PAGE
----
Sue Takamoto

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Eric Takamoto & Kent Muhling unloading boxes in disaster zone

Reflections on 10th Anniversary of Japan’s Triple Disaster

By Eric Takamoto

So many of the images and memories from the triple disaster are as vivid today as when I experienced them ten years ago. I realize in reflecting on those experiences that they have changed me forever.

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image004A week after the Great East Japan Earthquake our team was tasked with locating and supporting local churches near the devastation zone to establish them as centers for distribution of food and desperately needed supplies.

At that early juncture, churches able to receive and distribute resources to their surrounding communities were rare. Often church buildings were abandoned with no contact made despite repeated attempts. Some churches that received supplies did not have the means to get them into the hands of the survivors and ended up stockpiling the goods instead. I remember driving around the neighborhood of one of those churches after a disappointing visit. We started breaking open the boxes of bottled water in our still loaded vehicle and handing them out directly to people on the streets who otherwise would have had to walk blocks and stand in long lines just to collect their daily ration of potable water.

Somewhere in my frustration, I muttered under my breath,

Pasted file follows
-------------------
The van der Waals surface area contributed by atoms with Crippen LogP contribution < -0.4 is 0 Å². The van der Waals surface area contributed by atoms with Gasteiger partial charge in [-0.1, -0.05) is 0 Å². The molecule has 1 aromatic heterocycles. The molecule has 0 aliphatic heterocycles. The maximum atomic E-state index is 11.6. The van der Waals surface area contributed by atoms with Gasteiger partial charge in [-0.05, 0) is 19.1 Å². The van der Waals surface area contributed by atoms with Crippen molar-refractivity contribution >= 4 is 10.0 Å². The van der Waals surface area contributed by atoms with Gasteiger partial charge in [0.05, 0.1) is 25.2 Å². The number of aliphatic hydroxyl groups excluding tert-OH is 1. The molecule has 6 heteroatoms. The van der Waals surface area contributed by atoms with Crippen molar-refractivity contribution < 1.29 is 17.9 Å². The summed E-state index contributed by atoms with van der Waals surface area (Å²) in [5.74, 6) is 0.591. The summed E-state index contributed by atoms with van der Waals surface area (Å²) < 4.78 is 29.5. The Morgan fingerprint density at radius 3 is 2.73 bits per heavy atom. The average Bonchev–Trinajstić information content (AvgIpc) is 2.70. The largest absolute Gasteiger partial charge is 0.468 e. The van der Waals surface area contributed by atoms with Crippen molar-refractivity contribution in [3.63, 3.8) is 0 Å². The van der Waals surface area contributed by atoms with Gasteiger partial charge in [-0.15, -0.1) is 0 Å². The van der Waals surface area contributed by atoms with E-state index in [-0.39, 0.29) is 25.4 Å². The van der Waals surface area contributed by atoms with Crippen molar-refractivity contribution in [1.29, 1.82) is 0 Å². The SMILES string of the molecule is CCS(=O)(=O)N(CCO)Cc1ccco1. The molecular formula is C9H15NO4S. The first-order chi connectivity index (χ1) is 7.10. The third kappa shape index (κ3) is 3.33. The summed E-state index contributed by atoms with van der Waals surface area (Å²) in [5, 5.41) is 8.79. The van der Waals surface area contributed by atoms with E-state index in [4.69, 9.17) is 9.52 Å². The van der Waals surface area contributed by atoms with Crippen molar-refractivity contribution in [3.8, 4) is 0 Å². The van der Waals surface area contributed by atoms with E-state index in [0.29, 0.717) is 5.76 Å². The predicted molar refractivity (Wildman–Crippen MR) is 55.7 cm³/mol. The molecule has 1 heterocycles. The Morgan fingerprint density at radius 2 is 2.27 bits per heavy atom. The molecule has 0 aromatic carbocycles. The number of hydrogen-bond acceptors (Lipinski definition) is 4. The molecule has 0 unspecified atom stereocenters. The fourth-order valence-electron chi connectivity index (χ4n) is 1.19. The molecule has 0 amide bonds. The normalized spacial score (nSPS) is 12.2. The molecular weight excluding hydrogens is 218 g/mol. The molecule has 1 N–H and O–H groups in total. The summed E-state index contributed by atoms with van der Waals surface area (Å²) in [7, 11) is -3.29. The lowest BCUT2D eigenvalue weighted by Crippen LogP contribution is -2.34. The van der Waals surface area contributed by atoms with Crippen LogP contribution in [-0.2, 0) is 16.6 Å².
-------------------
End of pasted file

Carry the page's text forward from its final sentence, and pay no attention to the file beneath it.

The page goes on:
“It’s going to take a few more of these disasters before the Church will be ready to respond.”

In the weeks and months that ensued our Lord did something beautiful... or rather beautifying. Thousands of volunteers from churches all over the globe came and served their hearts out to bring hope and healing to a hurting nation. It did not matter to the locals from what church or denomination they came. Volunteers were simply and gratefully received as “Kirisuto San,” people of Christ. Local Japanese churches, who previous to the tsunami were separately doing their own good works, came together to pray and meet each other's needs, to collectively face this crisis that was bigger than any one particular denomination could handle on their own.

I saw how God had already prepared for this event years in advance by giving Asian Access the vision to help unite the Church in Japan through partnerships and networks. Many of those network pastors played key roles in allowing the churches to “be one.”

My initial pessimistic view of the state of the Church was being transformed by participation in God’s plan of redemption.

image002Over the years Japan has been met with many other natural disasters. Out of the devastation regional networks of churches quickly organize to direct relief efforts and resources to the hardest-hit areas. By serving among these networks I have witnessed cooperation between churches like never before. No longer do walls of division and isolation prevent the love of Jesus from flowing. It is as if through tragedy, Christ has clothed his bride in fine linen, ”to present her to himself as a radiant church, without stain or wrinkle or any other blemish, but holy and blameless."

Eric Takamoto

 


ABOUT THE AUTHOR

Eric Takamoto Eric Takamoto has been in Japan with Asian Access for over 20 years. After being part of the early response, he and his family sensed God calling them to live and serve in Ishinomaki, one of the areas hardest hit by the tsunami. They moved in 2012 and continue to partner there with BeOne, serving the community and being “people of Christ.” Eric’s compassion and willingness to walk with people who are suffering has been an inspiration.

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